Home » Plans for housing on much-loved woodland in Cardiff stall
Cardiff Politics South Wales

Plans for housing on much-loved woodland in Cardiff stall

The woods near Danescourt, where 36 houses are planned (Pic: Alex Seabrook)

PLANS to build new homes on an area of woodland in Cardiff have stalled.

An amended proposal to build 36 homes on land at Danescourt Woodland was deferred for refusal by Cardiff Council’s planning committee at a meeting on Thursday, December 7.

Committee members unanimously agreed that the impact on the woodland would not justify the construction of the homes.

One councillor, Cllr Calum Davies, said there would be “too much environmental destruction for too little in return”.

The woods near Danescourt, where 36 houses are planned (Pic: Alex Seabrook)

An agent representing the applicants, Taff Housing Association, argued the development would deliver vital affordable housing for the area.

Philippa Cole said Llandaff and Llandaff North are “among the areas of highest need” in Cardiff.

online casinos UK

Commenting on the “considerable strain” being put on individuals and families due to the city’s housing crisis, Ms Cole added: “Urgent delivery of affordable homes is the obvious… solution to addressing this need.”

A piece of woodland to the north of the site was also offered in mitigation for the loss of green space which would have eventually been adopted by the council.

The council received a number of objections from local residents in response to a consultation and a petition in opposition to the plans gained more than 2,300 signatures.

Committee members conducted a site visit of Danescourt Woodlands earlier this week.

One young petitioner, Leia Farewell, spoke at Thursday’s meeting, saying: “This generation stands to lose all… you have seen for yourselves some of the beauty of the site that you are addressing.”

Leia described the woodland as one of the “last wild spaces in Cardiff”, and called on committee members to help protect it.

The council’s report on the scheme recommended it for approval, with one officer stating at the meeting that concerns over the loss of woodland would not be adequate on their own as grounds to refuse the application.

However, points of opposition stretched beyond this, with another concern being that a new access to the site would cut through a path enjoyed by walkers.

Conservative ward member for Llandaff, Cllr Sean Driscoll, noted the plan sought to provide affordable housing, but argued the proposed site wasn’t suitable.

He said: “Why are we even contemplating putting this scheme on a former tip against a railway embankment with so many issues?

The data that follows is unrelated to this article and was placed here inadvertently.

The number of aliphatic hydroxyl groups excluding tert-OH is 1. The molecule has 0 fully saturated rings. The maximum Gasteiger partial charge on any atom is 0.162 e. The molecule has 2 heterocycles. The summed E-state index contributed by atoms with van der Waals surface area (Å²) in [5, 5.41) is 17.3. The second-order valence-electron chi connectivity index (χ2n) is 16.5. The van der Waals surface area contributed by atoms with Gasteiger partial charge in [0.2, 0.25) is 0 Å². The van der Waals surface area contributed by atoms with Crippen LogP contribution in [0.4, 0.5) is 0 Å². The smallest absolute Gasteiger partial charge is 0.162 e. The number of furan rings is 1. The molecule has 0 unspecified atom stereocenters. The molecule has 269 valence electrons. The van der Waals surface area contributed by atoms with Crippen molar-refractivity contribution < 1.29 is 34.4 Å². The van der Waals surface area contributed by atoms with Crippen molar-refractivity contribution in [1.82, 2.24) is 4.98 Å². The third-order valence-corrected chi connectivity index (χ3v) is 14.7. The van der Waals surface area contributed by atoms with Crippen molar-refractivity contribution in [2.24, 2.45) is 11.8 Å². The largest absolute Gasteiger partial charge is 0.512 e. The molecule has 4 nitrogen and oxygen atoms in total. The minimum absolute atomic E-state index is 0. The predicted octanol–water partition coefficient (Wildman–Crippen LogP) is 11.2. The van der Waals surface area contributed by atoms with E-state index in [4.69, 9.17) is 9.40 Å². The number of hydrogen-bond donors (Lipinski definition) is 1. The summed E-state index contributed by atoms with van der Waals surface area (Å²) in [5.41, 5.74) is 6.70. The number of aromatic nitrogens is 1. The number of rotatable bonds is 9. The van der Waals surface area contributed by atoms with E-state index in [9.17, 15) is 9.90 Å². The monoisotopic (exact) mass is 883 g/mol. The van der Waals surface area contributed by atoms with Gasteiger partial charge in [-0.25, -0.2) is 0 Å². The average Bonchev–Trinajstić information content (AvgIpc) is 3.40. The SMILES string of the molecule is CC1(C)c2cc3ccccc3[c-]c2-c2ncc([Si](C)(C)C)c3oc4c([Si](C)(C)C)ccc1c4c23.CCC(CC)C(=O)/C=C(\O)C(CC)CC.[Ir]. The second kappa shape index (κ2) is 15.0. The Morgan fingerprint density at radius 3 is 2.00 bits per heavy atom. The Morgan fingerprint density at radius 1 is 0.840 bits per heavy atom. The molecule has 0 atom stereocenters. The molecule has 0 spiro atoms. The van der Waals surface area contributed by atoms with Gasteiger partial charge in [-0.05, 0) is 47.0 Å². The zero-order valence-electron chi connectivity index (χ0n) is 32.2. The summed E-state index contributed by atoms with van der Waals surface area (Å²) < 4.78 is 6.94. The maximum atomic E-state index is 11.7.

“That will destroy a precious wildlife habitat that offers enormous health and wellbeing benefits to the community.”

Labour councillor for Llandaff, Peter Jenkins, agreed with his ward colleague, saying the area in question is “fundamentally unsuitable for housing of any type”.

He added it would damage, in a way that cannot be mitigated, a “vital space”.

The woods near Danescourt, where 36 houses are planned (Pic: Alex Seabrook)

The original plans for Danescourt Woodland proposed the construction of 45 homes in 2020.

Two previous applications for housing on the same site, one for five homes in 2004 and one for 48 homes in 2012, were both rejected.

Chair of the council’s planning committee, Cllr Ed Stubbs, said he believed the proposed mitigation would not address the loss to the natural environment sufficiently.

He said: “Social housing is life changing… but this cannot be without exception”.

Other members of the committee added to the chair’s comments, with Cllr Garry Hunt saying “something precious is lost no matter what happens… if we grant it though, something probably more precious is lost”.

Cllr Emma Reid-Jones said the conditions attached to the planning report didn’t go “anywhere near where we need to be” in terms of addressing concerns around the development.

Later on in the meeting, Cllr Peter Wong added: “It is a case of balancing housing need with open space and I do think that this… has got the balance wrong.”

Another planning committee meeting will need to be held for members to confirm the reasons for refusing the application, with a date yet to be announced.

Author